FIRST, TO ALL Montrealers, we say: Pardonnez-nous. Even if only 3,923 of you showed up Monday night to watch your Expos lose 4-1 to the Florida Marlins, we understand the terrible emptiness left by a departing major league team. We feel your pain. We have felt your pain -- twice.

Which brings us to the second order of business: O happy day! It has been 80 years, almost to the day, since Washington won the World Series, and 33 years, almost to the day, since the Washington Senators played their last unruly game. Like most Washingtonians we've never wavered, for all those 33 years, in our belief that Washington is a major league city. Baseball belongs here. Welcome back!

But then, stashing our mitt once more in the closet and returning judiciously to our keyboard, we come to the third matter: Is it a good idea for the District of Columbia to build and own a baseball stadium, to the tune of something approaching a half-billion dollars? To be honest, that's not an easy call. It's clear that a pro football stadium, where a team plays just eight times a year, doesn't do a city much good as an economic engine. At the opposite end of the spectrum, few would disagree that MCI Center and its year-round attractions have done fine things for downtown Washington. A baseball stadium, which could attract 30,000 fans downtown 81 times per year, falls somewhere in between: not a sure thing but potentially a major plus for a neighborhood and city being rejuvenated.

No question Washington has deficiencies more compelling than the absence of baseball. If we could write the rules, baseball's owners would pay for the stadium -- as Wizards owner Abe Pollin heroically paid for MCI Center -- and the District would spend the $440 million on schools, libraries and parks. It is galling that a ballpark partly financed by taxpayers will swell the resale value of the Expos, thereby further enriching other major league team owners, a group toward which we harbor no particular fondness. But it's just as clear that baseball wouldn't come to Washington without a substantial public contribution, and Mayor Anthony A. Williams makes a persuasive case that other public needs won't be shortchanged to pay for the stadium. His plan calls for the city to borrow money to build the stadium, with annual repayments coming from rent the team will pay (starting at $3.5 million and increasing to $5 million and beyond after five years); taxes on tickets, hot dogs and other concessions (at least $11 million); and a business receipts tax on District-based businesses with a minimum annual revenue of $3 million (at least $21 million). If the numbers add up, the deal will be in line with what other cities and states have negotiated.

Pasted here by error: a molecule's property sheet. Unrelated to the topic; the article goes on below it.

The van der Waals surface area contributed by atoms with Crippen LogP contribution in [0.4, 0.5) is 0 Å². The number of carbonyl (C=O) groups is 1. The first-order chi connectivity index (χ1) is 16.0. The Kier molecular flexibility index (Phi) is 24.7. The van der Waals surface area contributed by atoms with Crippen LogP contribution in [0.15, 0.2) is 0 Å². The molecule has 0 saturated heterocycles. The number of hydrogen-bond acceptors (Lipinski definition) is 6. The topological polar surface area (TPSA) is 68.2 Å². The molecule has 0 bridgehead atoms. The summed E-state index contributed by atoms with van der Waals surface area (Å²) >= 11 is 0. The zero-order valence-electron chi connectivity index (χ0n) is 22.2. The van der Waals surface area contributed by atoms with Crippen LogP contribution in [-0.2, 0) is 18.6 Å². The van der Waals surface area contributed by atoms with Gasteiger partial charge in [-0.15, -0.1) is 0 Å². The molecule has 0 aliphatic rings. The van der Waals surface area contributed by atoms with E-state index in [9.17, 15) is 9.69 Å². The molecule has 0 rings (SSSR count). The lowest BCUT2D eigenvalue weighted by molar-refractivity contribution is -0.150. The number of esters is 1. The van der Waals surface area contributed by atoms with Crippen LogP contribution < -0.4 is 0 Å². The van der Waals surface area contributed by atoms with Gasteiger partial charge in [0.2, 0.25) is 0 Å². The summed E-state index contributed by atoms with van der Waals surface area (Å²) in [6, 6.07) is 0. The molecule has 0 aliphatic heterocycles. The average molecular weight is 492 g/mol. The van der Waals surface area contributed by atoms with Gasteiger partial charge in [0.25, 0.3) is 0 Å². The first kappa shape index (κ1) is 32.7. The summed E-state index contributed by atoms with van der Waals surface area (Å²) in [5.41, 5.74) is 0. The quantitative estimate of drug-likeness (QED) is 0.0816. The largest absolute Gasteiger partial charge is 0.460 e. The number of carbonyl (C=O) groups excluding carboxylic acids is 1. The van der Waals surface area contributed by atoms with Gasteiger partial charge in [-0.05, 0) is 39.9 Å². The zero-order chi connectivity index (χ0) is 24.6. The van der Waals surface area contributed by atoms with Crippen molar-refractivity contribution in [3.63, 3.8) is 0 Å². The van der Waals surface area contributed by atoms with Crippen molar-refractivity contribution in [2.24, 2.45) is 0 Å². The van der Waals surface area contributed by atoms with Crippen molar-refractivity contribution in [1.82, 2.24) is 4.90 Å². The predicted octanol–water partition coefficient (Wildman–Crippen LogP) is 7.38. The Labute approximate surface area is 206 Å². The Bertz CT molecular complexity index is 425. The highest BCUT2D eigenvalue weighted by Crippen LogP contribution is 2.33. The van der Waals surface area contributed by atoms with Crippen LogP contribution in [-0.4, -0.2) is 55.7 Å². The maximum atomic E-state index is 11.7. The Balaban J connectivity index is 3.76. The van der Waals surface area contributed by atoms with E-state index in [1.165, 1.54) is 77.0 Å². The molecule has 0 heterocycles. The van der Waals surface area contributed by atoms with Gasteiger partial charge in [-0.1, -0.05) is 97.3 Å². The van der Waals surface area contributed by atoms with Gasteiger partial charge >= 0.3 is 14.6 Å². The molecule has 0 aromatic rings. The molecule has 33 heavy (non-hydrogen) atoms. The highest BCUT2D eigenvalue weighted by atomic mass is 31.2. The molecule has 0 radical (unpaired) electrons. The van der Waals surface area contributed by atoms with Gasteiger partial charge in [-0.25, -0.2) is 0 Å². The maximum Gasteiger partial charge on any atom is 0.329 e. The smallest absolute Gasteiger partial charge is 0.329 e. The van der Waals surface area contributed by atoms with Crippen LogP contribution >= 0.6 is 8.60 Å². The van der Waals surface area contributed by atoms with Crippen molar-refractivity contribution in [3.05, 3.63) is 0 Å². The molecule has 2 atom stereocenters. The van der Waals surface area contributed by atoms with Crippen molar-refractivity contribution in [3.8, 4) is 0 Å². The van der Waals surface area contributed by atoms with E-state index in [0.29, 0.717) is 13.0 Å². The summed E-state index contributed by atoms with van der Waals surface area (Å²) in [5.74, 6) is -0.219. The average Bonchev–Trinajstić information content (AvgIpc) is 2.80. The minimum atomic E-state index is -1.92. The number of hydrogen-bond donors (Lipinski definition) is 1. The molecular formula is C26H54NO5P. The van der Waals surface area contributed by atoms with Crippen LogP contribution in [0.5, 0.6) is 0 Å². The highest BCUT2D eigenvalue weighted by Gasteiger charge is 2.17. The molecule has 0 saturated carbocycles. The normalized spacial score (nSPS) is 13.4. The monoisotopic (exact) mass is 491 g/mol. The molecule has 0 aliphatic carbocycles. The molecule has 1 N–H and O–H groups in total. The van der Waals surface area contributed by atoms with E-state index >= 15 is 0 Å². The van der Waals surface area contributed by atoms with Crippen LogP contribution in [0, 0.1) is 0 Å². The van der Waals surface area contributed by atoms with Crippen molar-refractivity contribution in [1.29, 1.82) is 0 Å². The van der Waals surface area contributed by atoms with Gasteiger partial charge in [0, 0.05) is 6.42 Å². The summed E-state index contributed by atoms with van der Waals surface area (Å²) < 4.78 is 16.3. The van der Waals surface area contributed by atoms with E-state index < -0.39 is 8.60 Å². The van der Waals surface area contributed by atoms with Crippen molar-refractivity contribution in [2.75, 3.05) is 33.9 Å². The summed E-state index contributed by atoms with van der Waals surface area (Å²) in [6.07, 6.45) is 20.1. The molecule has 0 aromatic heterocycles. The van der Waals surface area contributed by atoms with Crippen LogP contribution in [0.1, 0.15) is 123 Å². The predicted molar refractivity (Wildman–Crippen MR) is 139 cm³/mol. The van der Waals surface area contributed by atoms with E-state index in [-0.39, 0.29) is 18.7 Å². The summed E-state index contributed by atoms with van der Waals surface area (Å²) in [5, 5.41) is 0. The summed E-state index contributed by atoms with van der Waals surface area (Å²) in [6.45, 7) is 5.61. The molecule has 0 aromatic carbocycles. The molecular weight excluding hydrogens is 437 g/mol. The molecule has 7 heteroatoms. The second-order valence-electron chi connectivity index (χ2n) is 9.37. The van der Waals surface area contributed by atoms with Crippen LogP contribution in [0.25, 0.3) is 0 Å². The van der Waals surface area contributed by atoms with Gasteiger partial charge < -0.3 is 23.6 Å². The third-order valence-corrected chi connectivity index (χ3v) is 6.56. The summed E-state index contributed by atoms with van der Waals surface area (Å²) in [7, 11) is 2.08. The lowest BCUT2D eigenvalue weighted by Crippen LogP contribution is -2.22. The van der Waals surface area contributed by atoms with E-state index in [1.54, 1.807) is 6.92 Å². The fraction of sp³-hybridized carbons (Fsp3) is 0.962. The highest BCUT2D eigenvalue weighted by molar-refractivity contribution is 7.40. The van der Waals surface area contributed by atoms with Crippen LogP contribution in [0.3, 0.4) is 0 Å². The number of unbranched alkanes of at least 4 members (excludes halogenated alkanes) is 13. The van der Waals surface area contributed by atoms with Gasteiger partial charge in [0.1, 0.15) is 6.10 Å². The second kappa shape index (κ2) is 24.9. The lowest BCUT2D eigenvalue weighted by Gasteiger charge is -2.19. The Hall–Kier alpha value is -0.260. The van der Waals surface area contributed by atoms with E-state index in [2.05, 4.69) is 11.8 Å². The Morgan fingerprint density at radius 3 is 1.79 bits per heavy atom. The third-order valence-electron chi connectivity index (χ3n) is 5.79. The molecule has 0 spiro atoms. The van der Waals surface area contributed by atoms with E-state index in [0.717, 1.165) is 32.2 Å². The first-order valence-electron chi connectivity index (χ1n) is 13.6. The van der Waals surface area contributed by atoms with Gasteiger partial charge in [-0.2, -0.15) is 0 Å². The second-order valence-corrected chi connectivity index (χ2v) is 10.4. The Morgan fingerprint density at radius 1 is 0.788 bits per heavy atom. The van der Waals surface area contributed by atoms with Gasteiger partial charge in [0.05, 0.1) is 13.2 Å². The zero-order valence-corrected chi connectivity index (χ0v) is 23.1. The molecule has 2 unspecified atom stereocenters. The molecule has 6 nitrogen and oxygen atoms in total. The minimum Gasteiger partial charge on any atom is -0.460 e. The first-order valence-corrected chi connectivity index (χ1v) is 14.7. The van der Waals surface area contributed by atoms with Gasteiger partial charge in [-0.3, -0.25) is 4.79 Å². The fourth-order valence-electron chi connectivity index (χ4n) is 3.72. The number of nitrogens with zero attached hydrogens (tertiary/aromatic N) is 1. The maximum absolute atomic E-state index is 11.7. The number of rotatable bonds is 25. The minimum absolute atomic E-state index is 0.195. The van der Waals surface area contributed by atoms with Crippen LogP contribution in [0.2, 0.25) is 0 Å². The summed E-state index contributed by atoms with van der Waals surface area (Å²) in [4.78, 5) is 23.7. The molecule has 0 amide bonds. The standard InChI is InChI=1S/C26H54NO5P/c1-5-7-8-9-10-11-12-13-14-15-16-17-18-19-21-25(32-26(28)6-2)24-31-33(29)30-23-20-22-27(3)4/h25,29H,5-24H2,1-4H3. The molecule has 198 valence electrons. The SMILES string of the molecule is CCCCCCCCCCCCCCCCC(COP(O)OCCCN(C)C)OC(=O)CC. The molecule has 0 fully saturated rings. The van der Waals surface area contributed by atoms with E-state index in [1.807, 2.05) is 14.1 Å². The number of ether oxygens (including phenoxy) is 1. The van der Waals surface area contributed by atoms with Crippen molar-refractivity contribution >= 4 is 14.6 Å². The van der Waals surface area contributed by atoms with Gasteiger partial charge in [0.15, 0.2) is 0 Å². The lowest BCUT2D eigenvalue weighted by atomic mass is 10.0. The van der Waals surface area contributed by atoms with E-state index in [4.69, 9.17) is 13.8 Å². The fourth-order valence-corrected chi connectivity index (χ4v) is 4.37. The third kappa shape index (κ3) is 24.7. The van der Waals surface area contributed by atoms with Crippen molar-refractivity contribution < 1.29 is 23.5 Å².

That "if" is but one question the D.C. Council should investigate. We don't object to Mr. Williams's putting this matter before a council that includes three lame ducks, because the deliberations must begin soon if a team is going to start playing in temporary quarters at Robert F. Kennedy Memorial Stadium in April. But the council should take such time as it needs to exercise real oversight; this is a deal the city will live with for many years. Are the city's attendance predictions realistic? If something goes wrong, who's on the hook? Will 1,100 parking spaces be enough? Is the Navy Yard Metro station equipped to handle big crowds, and, if it isn't, who will pay for its expansion? The council should draw on current economic data, consulting its own experts if need be. It should insist on publication of the contract between the city and Major League Baseball and any side agreements that may exist.

If the mayor can satisfactorily answer the council's questions, the deal will still be a gamble, but we think a gamble worth taking. Along with other plans in the works for South Capitol Street and the city's riverfronts, baseball could be a shot in the arm. But the council needn't let all the hoopla keep it from performing its due diligence.